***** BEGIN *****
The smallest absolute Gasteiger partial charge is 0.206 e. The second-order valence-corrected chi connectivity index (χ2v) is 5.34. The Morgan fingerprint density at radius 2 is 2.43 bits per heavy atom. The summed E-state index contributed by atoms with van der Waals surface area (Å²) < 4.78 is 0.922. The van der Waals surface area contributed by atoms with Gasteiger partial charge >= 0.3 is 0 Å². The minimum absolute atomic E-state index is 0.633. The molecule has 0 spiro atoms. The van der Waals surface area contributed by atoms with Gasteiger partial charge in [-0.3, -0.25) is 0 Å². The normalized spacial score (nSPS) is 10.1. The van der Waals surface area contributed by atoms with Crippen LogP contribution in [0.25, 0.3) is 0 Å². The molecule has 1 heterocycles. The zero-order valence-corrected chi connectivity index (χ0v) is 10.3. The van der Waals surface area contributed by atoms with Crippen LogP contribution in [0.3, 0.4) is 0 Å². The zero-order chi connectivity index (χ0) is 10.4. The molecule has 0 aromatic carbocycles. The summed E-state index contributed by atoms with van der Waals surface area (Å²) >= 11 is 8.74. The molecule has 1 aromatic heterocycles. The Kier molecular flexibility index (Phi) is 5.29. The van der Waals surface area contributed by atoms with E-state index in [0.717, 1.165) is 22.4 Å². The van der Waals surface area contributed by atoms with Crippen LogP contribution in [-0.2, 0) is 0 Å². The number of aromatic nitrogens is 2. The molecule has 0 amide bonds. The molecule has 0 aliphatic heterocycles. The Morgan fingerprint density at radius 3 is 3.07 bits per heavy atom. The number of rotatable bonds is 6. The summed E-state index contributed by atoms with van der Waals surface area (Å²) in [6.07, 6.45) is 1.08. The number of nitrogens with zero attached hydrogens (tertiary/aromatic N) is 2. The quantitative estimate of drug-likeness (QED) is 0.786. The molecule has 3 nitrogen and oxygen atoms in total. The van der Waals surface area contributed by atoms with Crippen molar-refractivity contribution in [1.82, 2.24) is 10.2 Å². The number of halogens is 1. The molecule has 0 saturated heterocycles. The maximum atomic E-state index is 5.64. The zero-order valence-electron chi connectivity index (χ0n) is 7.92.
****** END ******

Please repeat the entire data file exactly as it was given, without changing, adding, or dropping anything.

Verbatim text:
The smallest absolute Gasteiger partial charge is 0.206 e. The second-order valence-corrected chi connectivity index (χ2v) is 5.34. The Morgan fingerprint density at radius 2 is 2.43 bits per heavy atom. The summed E-state index contributed by atoms with van der Waals surface area (Å²) < 4.78 is 0.922. The van der Waals surface area contributed by atoms with Gasteiger partial charge >= 0.3 is 0 Å². The minimum absolute atomic E-state index is 0.633. The molecule has 0 spiro atoms. The van der Waals surface area contributed by atoms with Gasteiger partial charge in [-0.3, -0.25) is 0 Å². The normalized spacial score (nSPS) is 10.1. The van der Waals surface area contributed by atoms with Crippen LogP contribution in [0.25, 0.3) is 0 Å². The molecule has 1 heterocycles. The zero-order valence-corrected chi connectivity index (χ0v) is 10.3. The van der Waals surface area contributed by atoms with Crippen LogP contribution in [0.3, 0.4) is 0 Å². The zero-order chi connectivity index (χ0) is 10.4. The molecule has 0 aromatic carbocycles. The summed E-state index contributed by atoms with van der Waals surface area (Å²) >= 11 is 8.74. The molecule has 1 aromatic heterocycles. The Kier molecular flexibility index (Phi) is 5.29. The van der Waals surface area contributed by atoms with E-state index in [0.717, 1.165) is 22.4 Å². The van der Waals surface area contributed by atoms with Crippen LogP contribution in [-0.2, 0) is 0 Å². The number of aromatic nitrogens is 2. The molecule has 0 amide bonds. The molecule has 0 aliphatic heterocycles. The Morgan fingerprint density at radius 3 is 3.07 bits per heavy atom. The number of rotatable bonds is 6. The summed E-state index contributed by atoms with van der Waals surface area (Å²) in [6.07, 6.45) is 1.08. The number of nitrogens with zero attached hydrogens (tertiary/aromatic N) is 2. The quantitative estimate of drug-likeness (QED) is 0.786. The molecule has 3 nitrogen and oxygen atoms in total. The van der Waals surface area contributed by atoms with Crippen molar-refractivity contribution in [1.82, 2.24) is 10.2 Å². The number of halogens is 1. The molecule has 0 saturated heterocycles. The maximum atomic E-state index is 5.64. The zero-order valence-electron chi connectivity index (χ0n) is 7.92.